“I wanted to develop a framework that was more holistic, that also encompassed things like wellbeing,” she said.

“It’s important to take into consideration that children aren’t just at school just to learn the Australian Curriculum — they’re humans, so we need to look at wellbeing, their sense of belonging, making social connections, and their place in the world.

“A good framework should be providing a complete ‘wraparound’ education for children, encompassing explicit instruction and the delivery of the curriculum, their wellbeing, and it should always come back to research of what we know works.”

The role of invested communities
Whether creating “authentic links” between home and school, or undertaking “service learning” with community organisations and groups, community plays an important role in Project RISE, said Mrs Finlay.

“We know that a very important part of a child’s education is an invested community,” she said. “We’re creating authentic links back to the home as part of Project RISE, so parents and caregivers can feel very much a part of their child’s education as well.

“Each week, parents and caregivers will get a summary of what their child has learnt in the past week, and what they’ll be learning about in the next.

“This helps parents feel really well informed on their child’s learning and they can actually ask more than, ‘what did you do at school today?’”

The value of service is embedded into children through the Service Learning component of Project RISE. Each year level group will be required to choose a cause they’re interested in, learn more about it, and take action.

“For example, children in the younger years might make a link to the koala hospital in the Adelaide Hills, learn all about the plight of koalas here in the Adelaide region due to the reduction in their habitat and other factors, maybe do some fundraising, and ultimately, learn through being of service to the community,” Mrs Finlay said.

“So from as young as five, the children are learning about the importance of serving others and being outwardly focused.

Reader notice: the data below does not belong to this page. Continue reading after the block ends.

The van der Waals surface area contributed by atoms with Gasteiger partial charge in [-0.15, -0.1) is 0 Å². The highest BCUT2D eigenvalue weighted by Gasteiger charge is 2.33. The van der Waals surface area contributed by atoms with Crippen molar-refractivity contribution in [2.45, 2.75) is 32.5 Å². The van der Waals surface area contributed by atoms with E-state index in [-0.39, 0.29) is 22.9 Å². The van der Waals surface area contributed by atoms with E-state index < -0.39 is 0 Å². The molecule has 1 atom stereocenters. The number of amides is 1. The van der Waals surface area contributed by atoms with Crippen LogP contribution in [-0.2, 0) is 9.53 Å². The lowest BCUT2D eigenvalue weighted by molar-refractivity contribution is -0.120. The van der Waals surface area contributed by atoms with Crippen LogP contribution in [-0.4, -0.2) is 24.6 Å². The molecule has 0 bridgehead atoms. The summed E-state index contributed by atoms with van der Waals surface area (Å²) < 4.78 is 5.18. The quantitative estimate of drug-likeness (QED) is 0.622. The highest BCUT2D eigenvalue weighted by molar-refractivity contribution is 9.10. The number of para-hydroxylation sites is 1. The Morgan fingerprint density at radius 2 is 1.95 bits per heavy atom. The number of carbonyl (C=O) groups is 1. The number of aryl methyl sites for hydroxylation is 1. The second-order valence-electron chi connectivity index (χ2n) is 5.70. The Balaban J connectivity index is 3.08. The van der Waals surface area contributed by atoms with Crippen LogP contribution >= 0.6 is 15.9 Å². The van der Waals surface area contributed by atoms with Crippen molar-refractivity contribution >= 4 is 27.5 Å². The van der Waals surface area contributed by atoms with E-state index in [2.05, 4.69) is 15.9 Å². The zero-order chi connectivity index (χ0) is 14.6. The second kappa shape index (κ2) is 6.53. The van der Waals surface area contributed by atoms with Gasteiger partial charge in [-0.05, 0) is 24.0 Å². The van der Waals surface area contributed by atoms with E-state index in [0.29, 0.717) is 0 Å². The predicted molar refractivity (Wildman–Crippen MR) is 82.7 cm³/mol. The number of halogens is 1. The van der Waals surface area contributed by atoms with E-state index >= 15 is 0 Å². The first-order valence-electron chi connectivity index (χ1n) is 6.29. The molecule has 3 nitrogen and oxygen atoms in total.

“All of this dovetails into the DARE Graduate Diploma in year six, where, instead of service learning as a cohort, they’re actually going out and doing their own community service.”  

Measuring success
Formally launched in Term 1 2023, St Peter’s Woodlands will be collecting data throughout the year to measure the success and impact of Project RISE, seeking input from students, parents, teachers and industry professionals alike. 

“Like any good framework, it’s not stagnant,” Mrs Finlay said. “It will be something that we’re continually refining, reviewing and evolving as the year progresses. 

“We’ve got three formal data collection periods where we sit down with our whole team to look at the data of every individual child to make sure what we are doing is working. 

“We also provide opportunities for parents and students to feed back to us about what’s working and what’s not.”

In July, Mrs Finlay will be presenting St Peter’s Woodlands work on Project RISE to a group of principals from all around the world at Harvard School of Education, providing further opportunity to glean insight from world-leading educators. 

To learn more about the rich and varied education on offer at St Peter’s Woodlands, contact Ms Jo Gray, St Peter’s Woodlands Enrolments Manager. 

Scroll to Top